Sure, the home runs and extra-base hits provide a ton of value, but Teixeira’s impact on the Yankees’ offense goes beyond just his ability to hit the ball really far, really high and really hard. It is his outstanding performance in the most high-pressure plate appearances that sets Teixeira apart from the rest of the Yankee hitters — and makes his bat nearly impossible to replace.

There are a few ways we can isolate “high-pressure” situations in a baseball game. First, there is the concept of leverage, which is basically an attempt to quantify how tense and suspenseful any single at-bat is in a game. For example, there is a lot more on the line — in terms of winning or losing — when a batter steps to the plate trailing by a run in the ninth inning with two outs, compared to a similar at-bat in the third inning or if you are ahead by five runs. In high-leverage situations, Teixeira owns a team-best 1.009 OPS and .418 on-base percentage this season.

high lev2

Need a big hit when the Yankees are leading by one run, tied, or have the potential tying run on base, at bat, or on deck? Teixeira is your man. He is hitting a whopping .311/.436/.600 in those “late and close” plate appearances, ranking first among Yankee regulars in on-base percentage, slugging and OPS for those situations.

In fact, no player on the Yankees has delivered more game-changing hits than Teixeira. When the game is tied, Teixeira has a ridiculous line of .310/.394/.655, good for a 1.049 OPS that is easily the best on the team. And he leads them with 26 hits that either tied the game or given the Yankees the lead this season, including a team-high 15 home runs.

Remember that super-important victory against the Blue Jays on August 15, which guaranteed the Yankees a series win in Toronto? Masahiro Tanaka dominated the headlines with his one-run, complete game gem, but it was Teixeira who came through with the game-winning, go-ahead home run.


He is also what you might call the hitting version of an “ace” for the Yankees, a guy that can step up and stop the bleeding when the team really needs a win. In games following a Yankee loss this season, Teixeira has the highest OPS (.982), slugging percentage (.582) and on-base percentage (.401) on the team, and each of his rate stats are higher in those games than overall this season.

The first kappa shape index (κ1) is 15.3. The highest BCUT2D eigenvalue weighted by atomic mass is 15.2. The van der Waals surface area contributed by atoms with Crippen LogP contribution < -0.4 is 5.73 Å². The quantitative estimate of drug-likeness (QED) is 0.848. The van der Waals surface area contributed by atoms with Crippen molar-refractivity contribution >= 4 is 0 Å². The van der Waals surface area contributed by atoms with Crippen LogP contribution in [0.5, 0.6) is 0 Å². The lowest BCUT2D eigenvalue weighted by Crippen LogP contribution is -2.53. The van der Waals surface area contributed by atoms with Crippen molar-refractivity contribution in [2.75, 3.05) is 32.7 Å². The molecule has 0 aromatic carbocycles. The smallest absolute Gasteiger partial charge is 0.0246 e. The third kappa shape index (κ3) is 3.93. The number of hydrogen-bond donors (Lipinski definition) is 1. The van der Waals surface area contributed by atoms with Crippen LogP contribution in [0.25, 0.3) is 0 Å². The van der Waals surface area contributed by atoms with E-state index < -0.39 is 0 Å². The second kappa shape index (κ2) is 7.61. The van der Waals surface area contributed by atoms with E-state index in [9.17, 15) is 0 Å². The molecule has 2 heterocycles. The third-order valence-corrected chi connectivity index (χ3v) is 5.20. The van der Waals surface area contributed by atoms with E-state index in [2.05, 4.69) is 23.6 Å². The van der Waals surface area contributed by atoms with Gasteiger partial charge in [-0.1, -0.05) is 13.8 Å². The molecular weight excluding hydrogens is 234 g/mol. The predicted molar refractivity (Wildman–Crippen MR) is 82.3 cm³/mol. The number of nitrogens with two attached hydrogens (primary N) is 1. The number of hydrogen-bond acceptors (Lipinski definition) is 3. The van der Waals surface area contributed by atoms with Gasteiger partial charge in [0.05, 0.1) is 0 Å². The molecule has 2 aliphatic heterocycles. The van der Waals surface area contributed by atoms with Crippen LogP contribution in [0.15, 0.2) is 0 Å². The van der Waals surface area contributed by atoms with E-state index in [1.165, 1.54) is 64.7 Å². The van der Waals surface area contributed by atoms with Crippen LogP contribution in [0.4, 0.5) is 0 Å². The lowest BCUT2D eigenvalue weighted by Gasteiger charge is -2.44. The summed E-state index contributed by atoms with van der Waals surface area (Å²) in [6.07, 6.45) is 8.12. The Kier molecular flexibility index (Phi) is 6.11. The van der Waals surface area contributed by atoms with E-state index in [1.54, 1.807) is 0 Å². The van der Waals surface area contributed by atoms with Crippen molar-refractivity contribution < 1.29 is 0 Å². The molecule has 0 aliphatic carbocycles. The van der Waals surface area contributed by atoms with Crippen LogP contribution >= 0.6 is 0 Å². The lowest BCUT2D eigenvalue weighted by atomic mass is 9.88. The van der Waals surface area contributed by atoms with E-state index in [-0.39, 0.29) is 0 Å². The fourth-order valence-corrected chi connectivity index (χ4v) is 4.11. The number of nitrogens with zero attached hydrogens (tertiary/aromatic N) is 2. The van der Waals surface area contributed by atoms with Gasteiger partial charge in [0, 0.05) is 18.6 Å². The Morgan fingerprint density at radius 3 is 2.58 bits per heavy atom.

The Yankees have shown this season that they are capable of beating up on bad pitching even without Teixeira (see the 38 runs scored in three games this weekend against the Braves’ staff, which has the fifth-worst ERA in the majors). But in Monday’s loss to the Red Sox — when the Yankees wasted numerous scoring chances and left 14 men on base — we also saw how a Teixeira-less lineup could really hurt the Yankees down the stretch.

As the final month of the season gets underway and the Yankees entrenched in a heated division race with the Blue Jays, the games are only going to get more intense, more stressful and take on even greater importance — the exact situations where they need Teixeira’s clutch bat the most.

Bailey, Refsnyder, Romine among first wave of September call-ups

Bailey. (
Bailey. (

11:45am ET: To clear the three 40-man roster spots, the Yankees transferred Domingo German to the 60-day DL and designated both Tyler Austin and Cole Figueroa for assignment, the team announced. German, who is out following Tommy John surgery, was technically called up to MLB for the first time and placed on the DL. He’ll get big league pay for a month. Good for him. Austin has had a poor year (92 wRC+) and the Yankees have a ton of upper level outfield depth. That made him expendable.

9:30am ET: Following last night’s loss, the Yankees announced their first wave of September call-ups, and the list runs eight players deep. They wasted no time beefing up the roster. The eight players: catcher Austin Romine, infielder Rob Refsnyder, outfielder Rico Noel, utility men Dustin Ackley and Jose Pirela, righties Andrew Bailey and Caleb Cotham, and lefty James Pazos. They’ll all be active tonight.

Technically, Ackley is being activated off the 15-day DL. He’s missed the last month or so with a back problem and had been rehabbing with Triple-A Scranton the last few days. Everyone else was simply called up. Refsnyder, Pirela, and Cotham were all up earlier this year while both Bailey and Romine have been up in previous years. Noel and Pazos are big leaguers for the first time.